MEDIA: PROFILE; No anoraks, just boys in the hood: Mark Higham, editor, Escape

The problem with computer magazines is the image. Just picking one up invites an attack of geekdom and there’s the strange fear that you will find yourself wearing an anorak by the time you reach page 12.

The problem with computer magazines is the image. Just picking one up

invites an attack of geekdom and there’s the strange fear that you will

find yourself wearing an anorak by the time you reach page 12.



But no longer. There’s a new mag in town as of 10 October and it’s far

more concerned with bawdy behaviour than baud rates. Described by its

editor, Mark Higham, as the Loaded of the computer world, Escape is the

latest title from Dennis and the kind of magazine you were always

expecting from the company founded by Felix Dennis after defending the

Oz obscenity trial.



The magazine itself is breaking the rules of computer publishing. For a

start, it’s looking more for car and fag advertisers than a quarter page

from the latest modem manufacturer, there’s absolutely no CD-ROM

covermount and it includes pictures of naked people who are actually

quite good-looking.



‘The thing is,’ Higham says, ‘689,000 people in Britain use the Internet

at the last count and the best selling Internet magazine,.Net, only

sells 40,000 copies. The vast majority of computer users are just turned

off by computer publishing. We‘re hoping to pick up 20-25,000 of those

potential readers.’



Thus, the first issue includes 2,000 Internet drinking games (Higham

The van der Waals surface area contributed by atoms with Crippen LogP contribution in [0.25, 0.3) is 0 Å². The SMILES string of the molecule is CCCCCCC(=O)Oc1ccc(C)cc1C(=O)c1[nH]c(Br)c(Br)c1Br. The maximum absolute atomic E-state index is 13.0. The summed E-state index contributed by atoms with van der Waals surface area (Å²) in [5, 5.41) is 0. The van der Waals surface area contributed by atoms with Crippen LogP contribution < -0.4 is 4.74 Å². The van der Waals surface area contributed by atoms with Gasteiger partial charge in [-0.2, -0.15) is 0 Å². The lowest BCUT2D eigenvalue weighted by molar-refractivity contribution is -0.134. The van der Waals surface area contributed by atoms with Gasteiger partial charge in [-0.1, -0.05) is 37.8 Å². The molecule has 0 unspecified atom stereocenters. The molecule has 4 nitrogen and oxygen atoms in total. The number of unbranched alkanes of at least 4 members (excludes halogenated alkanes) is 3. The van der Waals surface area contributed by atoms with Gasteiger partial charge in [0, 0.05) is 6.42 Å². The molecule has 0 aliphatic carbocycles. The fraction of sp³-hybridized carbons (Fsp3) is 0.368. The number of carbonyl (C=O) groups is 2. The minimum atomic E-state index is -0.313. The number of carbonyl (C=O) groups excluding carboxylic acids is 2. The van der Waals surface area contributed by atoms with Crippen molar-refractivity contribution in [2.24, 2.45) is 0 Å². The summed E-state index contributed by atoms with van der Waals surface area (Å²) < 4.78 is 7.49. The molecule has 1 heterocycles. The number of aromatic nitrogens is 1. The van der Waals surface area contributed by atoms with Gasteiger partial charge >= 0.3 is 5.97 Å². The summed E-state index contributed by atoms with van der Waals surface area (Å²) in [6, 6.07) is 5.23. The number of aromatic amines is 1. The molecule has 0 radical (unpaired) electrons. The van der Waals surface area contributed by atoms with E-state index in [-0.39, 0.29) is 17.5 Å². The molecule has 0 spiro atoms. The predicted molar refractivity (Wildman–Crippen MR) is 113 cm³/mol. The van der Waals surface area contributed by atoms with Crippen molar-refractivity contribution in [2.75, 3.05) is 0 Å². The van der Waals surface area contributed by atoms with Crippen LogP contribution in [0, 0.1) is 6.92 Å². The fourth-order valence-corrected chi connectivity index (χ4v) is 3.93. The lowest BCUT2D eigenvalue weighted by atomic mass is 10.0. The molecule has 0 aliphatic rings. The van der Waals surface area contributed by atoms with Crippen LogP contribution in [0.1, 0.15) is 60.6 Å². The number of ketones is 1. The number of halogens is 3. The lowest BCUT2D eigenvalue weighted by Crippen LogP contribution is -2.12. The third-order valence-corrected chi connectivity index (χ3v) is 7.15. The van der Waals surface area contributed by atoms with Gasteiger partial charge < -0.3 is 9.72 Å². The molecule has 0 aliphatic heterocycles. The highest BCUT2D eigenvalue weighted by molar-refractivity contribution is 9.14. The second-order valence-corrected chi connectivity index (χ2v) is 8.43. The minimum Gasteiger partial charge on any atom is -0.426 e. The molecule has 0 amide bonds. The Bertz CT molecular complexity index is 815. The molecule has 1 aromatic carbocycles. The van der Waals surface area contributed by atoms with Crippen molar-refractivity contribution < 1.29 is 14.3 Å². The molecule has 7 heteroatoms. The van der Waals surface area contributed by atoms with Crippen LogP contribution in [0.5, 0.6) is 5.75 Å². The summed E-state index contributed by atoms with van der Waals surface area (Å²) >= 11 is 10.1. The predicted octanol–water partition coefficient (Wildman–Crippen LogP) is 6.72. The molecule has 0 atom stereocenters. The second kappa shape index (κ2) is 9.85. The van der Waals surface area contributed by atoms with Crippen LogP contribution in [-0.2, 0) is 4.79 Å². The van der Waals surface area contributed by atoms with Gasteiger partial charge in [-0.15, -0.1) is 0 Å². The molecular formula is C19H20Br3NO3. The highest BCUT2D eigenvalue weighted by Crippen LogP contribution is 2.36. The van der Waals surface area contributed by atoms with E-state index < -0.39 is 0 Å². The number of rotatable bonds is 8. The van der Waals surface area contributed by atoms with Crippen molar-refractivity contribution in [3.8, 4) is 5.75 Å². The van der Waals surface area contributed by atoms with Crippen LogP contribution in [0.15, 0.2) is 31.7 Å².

insisted on being interviewed the afternoon before he and the team began

road-testing them), the top ten Internet babes, based on cute

celebrities with the highest number of hits on their home page, and a

game review of RAC Rally which sends the team out to the actual rally

courses to compare the simulation with real life.



‘Escape will be about coming up with the real world and relating to the

Internet rather than the other way around,’ Higham says. ‘Our readers

are going to be aged between 18 and 35, they’ll have discovered the

computer and the Net at work and they’ll be interested in it, but far

more interested in clubbing and drinking. We’ve got columnists like

stand-up comedian Mark Thomas, FHM’s Jim Smith and Johnny Ball because I

don’t think computer writers write as well about real life as real life

writers do about computers. I think the reason Loaded is so successful

is that it speaks and does what its readers do. That’s what we’ll be

like.’



Higham himself gained something of a reputation as a troubleshooter in

previous roles spanning eight years at Dennis’s fierce rival, Future

Publishing. He launched two titles, went over to California to turn

another title around (‘The worst job I ever had,’ he recalls. ‘None of

the staff would talk to me because I was a Brit telling them how to do

things.’) and built his name by radically altering PC Format in his

first editorship to take the title to the UK’s number one PC magazine.

Under his gentle hand, PC Format even picked up readers who didn’t own a

PC. Not bad for a 29-year-old who fell into journalism because he kind

of liked English and kind of liked computers.



‘I guess I got that reputation because, like any editor, when I start on

a magazine I see things I don’t like and change them,’ he says. ‘That’s

what I’m doing now. Except that it’s not a magazine, of course, it’s an

entire magazine sector.’



HIGHLIGHTS



1992 Editor, PC Format, Future Publishing

1994 Editor, Game Player, Imagine Publishing, USA

1995 Launched PC Guide/Computer Arts, Future Publishing

1996 Launch editor, Escape, Dennis Publishing



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